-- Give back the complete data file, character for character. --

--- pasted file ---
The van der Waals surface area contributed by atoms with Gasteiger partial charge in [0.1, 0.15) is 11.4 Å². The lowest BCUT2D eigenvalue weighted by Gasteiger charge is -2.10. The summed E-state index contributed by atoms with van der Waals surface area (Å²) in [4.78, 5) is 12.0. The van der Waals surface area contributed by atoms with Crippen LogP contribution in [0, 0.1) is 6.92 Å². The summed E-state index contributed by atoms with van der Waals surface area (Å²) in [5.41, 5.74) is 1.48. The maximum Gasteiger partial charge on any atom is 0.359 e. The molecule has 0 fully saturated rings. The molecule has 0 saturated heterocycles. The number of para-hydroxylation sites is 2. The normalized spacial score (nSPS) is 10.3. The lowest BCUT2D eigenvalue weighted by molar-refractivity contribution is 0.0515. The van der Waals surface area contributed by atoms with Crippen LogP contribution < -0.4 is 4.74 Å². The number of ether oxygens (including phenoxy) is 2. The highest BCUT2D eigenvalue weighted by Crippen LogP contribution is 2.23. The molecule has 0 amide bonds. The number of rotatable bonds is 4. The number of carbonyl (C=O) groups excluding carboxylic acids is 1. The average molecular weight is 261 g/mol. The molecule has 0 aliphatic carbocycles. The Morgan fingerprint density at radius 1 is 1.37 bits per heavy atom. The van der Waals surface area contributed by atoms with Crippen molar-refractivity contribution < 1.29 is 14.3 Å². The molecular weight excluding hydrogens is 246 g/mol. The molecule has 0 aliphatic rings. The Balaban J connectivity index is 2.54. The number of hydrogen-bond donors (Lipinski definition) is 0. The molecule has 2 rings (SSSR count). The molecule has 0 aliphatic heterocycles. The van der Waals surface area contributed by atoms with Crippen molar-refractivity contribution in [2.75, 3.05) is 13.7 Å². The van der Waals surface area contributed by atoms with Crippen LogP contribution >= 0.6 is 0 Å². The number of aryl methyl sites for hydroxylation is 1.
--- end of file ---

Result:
The van der Waals surface area contributed by atoms with Gasteiger partial charge in [0.1, 0.15) is 11.4 Å². The lowest BCUT2D eigenvalue weighted by Gasteiger charge is -2.10. The summed E-state index contributed by atoms with van der Waals surface area (Å²) in [4.78, 5) is 12.0. The van der Waals surface area contributed by atoms with Crippen LogP contribution in [0, 0.1) is 6.92 Å². The summed E-state index contributed by atoms with van der Waals surface area (Å²) in [5.41, 5.74) is 1.48. The maximum Gasteiger partial charge on any atom is 0.359 e. The molecule has 0 fully saturated rings. The molecule has 0 saturated heterocycles. The number of para-hydroxylation sites is 2. The normalized spacial score (nSPS) is 10.3. The lowest BCUT2D eigenvalue weighted by molar-refractivity contribution is 0.0515. The van der Waals surface area contributed by atoms with Crippen LogP contribution < -0.4 is 4.74 Å². The number of ether oxygens (including phenoxy) is 2. The highest BCUT2D eigenvalue weighted by Crippen LogP contribution is 2.23. The molecule has 0 amide bonds. The number of rotatable bonds is 4. The number of carbonyl (C=O) groups excluding carboxylic acids is 1. The average molecular weight is 261 g/mol. The molecule has 0 aliphatic carbocycles. The Morgan fingerprint density at radius 1 is 1.37 bits per heavy atom. The van der Waals surface area contributed by atoms with Crippen molar-refractivity contribution < 1.29 is 14.3 Å². The molecular weight excluding hydrogens is 246 g/mol. The molecule has 0 aliphatic rings. The Balaban J connectivity index is 2.54. The number of hydrogen-bond donors (Lipinski definition) is 0. The molecule has 2 rings (SSSR count). The molecule has 0 aliphatic heterocycles. The van der Waals surface area contributed by atoms with Crippen molar-refractivity contribution in [2.75, 3.05) is 13.7 Å². The van der Waals surface area contributed by atoms with Crippen LogP contribution >= 0.6 is 0 Å². The number of aryl methyl sites for hydroxylation is 1.